Joel Halcomb's research focuses on religious practice, culture, and politics in Britain and Ireland during the British Civil Wars. He is a founding member of the Dissenting Experience project (dissent.hypotheses.org), which promotes scholarship on the history, literature, and culture of early modern religious nonconformity. He is an Assistant Editor for The Minutes and Papers of the Westminster Assembly, 1643–1653 (2012, with Chad Van Dixhoorn, Mark Garcia, and Inga Jones) and co-editor of volume three of The Writing and Speeches of Oliver Cromwell (2015, with Patrick Little and David Smith). He is currently working on various aspects of interregnum religion and is preparing a monograph on the Congregational movement during the Civil Wars.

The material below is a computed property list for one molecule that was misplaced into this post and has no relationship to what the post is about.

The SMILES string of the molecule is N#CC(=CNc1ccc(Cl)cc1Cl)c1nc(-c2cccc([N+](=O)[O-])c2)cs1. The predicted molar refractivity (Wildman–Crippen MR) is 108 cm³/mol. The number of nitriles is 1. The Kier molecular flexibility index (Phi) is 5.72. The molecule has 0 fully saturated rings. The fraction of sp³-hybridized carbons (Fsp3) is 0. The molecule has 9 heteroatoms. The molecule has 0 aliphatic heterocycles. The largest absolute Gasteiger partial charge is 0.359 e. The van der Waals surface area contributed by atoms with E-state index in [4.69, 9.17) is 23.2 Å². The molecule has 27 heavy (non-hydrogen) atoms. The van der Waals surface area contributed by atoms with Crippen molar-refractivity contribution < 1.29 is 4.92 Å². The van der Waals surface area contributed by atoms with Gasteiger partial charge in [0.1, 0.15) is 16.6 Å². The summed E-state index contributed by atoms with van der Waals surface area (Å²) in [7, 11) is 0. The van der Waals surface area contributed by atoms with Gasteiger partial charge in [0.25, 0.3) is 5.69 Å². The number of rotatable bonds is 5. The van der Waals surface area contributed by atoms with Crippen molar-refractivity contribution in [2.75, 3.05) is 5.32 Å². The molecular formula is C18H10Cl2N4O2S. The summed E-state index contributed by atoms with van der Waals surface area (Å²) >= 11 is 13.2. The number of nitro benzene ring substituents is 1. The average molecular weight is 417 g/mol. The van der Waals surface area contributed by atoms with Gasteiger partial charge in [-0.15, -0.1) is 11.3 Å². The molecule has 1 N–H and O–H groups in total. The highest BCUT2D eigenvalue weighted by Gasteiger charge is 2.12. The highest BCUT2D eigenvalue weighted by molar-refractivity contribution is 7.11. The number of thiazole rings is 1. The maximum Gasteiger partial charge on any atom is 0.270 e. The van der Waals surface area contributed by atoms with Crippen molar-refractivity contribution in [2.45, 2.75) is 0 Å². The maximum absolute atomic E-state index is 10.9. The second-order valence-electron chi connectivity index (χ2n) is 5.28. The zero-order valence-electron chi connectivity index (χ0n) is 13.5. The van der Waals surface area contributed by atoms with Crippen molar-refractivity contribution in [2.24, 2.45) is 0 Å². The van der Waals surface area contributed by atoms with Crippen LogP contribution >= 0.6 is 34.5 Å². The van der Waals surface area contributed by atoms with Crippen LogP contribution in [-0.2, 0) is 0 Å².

Joel Halcomb teaches on all aspects of early modern history. He coordinates the School's first-year Introduction to Early Modern Studies and contributes to second-year modules on Tudor and Stuart England and Conspiracy and Crisis in the Early Modern World. His own modules include The English Civil Wars, Tudor Rebellions, and a special subject on Oliver Cromwell. His graduate teaching covers early modern social, cultural, and political history. He has supervised graduate dissertations on Elizabethan religion, honour and the courts in the mid-17th century, the regicide of Charles I, and honour and political culture in the late Elizabethan court.